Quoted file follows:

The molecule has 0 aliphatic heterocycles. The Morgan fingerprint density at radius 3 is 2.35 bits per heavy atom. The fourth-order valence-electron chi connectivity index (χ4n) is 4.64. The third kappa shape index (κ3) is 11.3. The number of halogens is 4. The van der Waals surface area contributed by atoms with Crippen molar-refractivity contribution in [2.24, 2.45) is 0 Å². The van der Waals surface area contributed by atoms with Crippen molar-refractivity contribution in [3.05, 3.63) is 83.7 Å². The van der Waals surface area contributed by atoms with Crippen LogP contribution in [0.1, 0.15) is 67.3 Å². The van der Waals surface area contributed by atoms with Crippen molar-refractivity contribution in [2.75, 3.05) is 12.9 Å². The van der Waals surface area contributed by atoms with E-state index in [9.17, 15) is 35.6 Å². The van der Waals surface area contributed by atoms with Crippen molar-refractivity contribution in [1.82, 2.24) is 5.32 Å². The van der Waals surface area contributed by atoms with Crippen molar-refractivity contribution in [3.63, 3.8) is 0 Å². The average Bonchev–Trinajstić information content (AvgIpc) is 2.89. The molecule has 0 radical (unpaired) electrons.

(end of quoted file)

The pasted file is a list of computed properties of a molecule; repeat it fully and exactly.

The molecule has 0 aliphatic heterocycles. The Morgan fingerprint density at radius 3 is 2.35 bits per heavy atom. The fourth-order valence-electron chi connectivity index (χ4n) is 4.64. The third kappa shape index (κ3) is 11.3. The number of halogens is 4. The van der Waals surface area contributed by atoms with Crippen molar-refractivity contribution in [2.24, 2.45) is 0 Å². The van der Waals surface area contributed by atoms with Crippen molar-refractivity contribution in [3.05, 3.63) is 83.7 Å². The van der Waals surface area contributed by atoms with Crippen LogP contribution in [0.1, 0.15) is 67.3 Å². The van der Waals surface area contributed by atoms with Crippen molar-refractivity contribution in [2.75, 3.05) is 12.9 Å². The van der Waals surface area contributed by atoms with E-state index in [9.17, 15) is 35.6 Å². The van der Waals surface area contributed by atoms with Crippen molar-refractivity contribution in [1.82, 2.24) is 5.32 Å². The van der Waals surface area contributed by atoms with Crippen molar-refractivity contribution in [3.63, 3.8) is 0 Å². The average Bonchev–Trinajstić information content (AvgIpc) is 2.89. The molecule has 0 radical (unpaired) electrons.